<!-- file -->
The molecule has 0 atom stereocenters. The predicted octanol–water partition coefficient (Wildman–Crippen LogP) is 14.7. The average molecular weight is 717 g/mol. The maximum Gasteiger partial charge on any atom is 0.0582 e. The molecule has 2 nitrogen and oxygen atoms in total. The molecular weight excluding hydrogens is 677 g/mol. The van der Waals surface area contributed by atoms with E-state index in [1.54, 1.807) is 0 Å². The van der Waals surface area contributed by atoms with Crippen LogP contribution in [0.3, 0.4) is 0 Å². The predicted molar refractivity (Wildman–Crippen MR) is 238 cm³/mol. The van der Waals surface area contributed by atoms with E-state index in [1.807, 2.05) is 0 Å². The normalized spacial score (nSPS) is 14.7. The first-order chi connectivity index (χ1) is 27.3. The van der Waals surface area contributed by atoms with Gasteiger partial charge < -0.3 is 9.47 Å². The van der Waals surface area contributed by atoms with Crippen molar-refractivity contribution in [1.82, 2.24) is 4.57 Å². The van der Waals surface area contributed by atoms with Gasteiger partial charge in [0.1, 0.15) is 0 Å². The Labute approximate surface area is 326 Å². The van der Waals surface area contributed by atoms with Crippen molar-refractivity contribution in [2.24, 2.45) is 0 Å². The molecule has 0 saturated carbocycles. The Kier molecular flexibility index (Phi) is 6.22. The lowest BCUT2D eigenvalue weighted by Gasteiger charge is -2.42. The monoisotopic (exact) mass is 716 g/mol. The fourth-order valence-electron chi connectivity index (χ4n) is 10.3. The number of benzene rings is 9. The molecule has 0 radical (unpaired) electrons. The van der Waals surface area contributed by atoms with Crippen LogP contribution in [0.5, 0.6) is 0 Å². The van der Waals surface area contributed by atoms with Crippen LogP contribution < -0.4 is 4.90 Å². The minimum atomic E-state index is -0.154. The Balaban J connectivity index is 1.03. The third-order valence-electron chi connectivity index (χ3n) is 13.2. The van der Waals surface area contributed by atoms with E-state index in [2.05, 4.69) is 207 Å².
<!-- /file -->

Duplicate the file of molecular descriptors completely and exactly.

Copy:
The molecule has 0 atom stereocenters. The predicted octanol–water partition coefficient (Wildman–Crippen LogP) is 14.7. The average molecular weight is 717 g/mol. The maximum Gasteiger partial charge on any atom is 0.0582 e. The molecule has 2 nitrogen and oxygen atoms in total. The molecular weight excluding hydrogens is 677 g/mol. The van der Waals surface area contributed by atoms with E-state index in [1.54, 1.807) is 0 Å². The van der Waals surface area contributed by atoms with Crippen LogP contribution in [0.3, 0.4) is 0 Å². The predicted molar refractivity (Wildman–Crippen MR) is 238 cm³/mol. The van der Waals surface area contributed by atoms with E-state index in [1.807, 2.05) is 0 Å². The normalized spacial score (nSPS) is 14.7. The first-order chi connectivity index (χ1) is 27.3. The van der Waals surface area contributed by atoms with Gasteiger partial charge < -0.3 is 9.47 Å². The van der Waals surface area contributed by atoms with Crippen molar-refractivity contribution in [1.82, 2.24) is 4.57 Å². The van der Waals surface area contributed by atoms with Gasteiger partial charge in [0.1, 0.15) is 0 Å². The Labute approximate surface area is 326 Å². The van der Waals surface area contributed by atoms with Crippen molar-refractivity contribution in [2.24, 2.45) is 0 Å². The molecule has 0 saturated carbocycles. The Kier molecular flexibility index (Phi) is 6.22. The lowest BCUT2D eigenvalue weighted by Gasteiger charge is -2.42. The monoisotopic (exact) mass is 716 g/mol. The fourth-order valence-electron chi connectivity index (χ4n) is 10.3. The number of benzene rings is 9. The molecule has 0 radical (unpaired) electrons. The van der Waals surface area contributed by atoms with Crippen LogP contribution in [0.5, 0.6) is 0 Å². The van der Waals surface area contributed by atoms with Crippen LogP contribution < -0.4 is 4.90 Å². The minimum atomic E-state index is -0.154. The Balaban J connectivity index is 1.03. The third-order valence-electron chi connectivity index (χ3n) is 13.2. The van der Waals surface area contributed by atoms with E-state index in [2.05, 4.69) is 207 Å².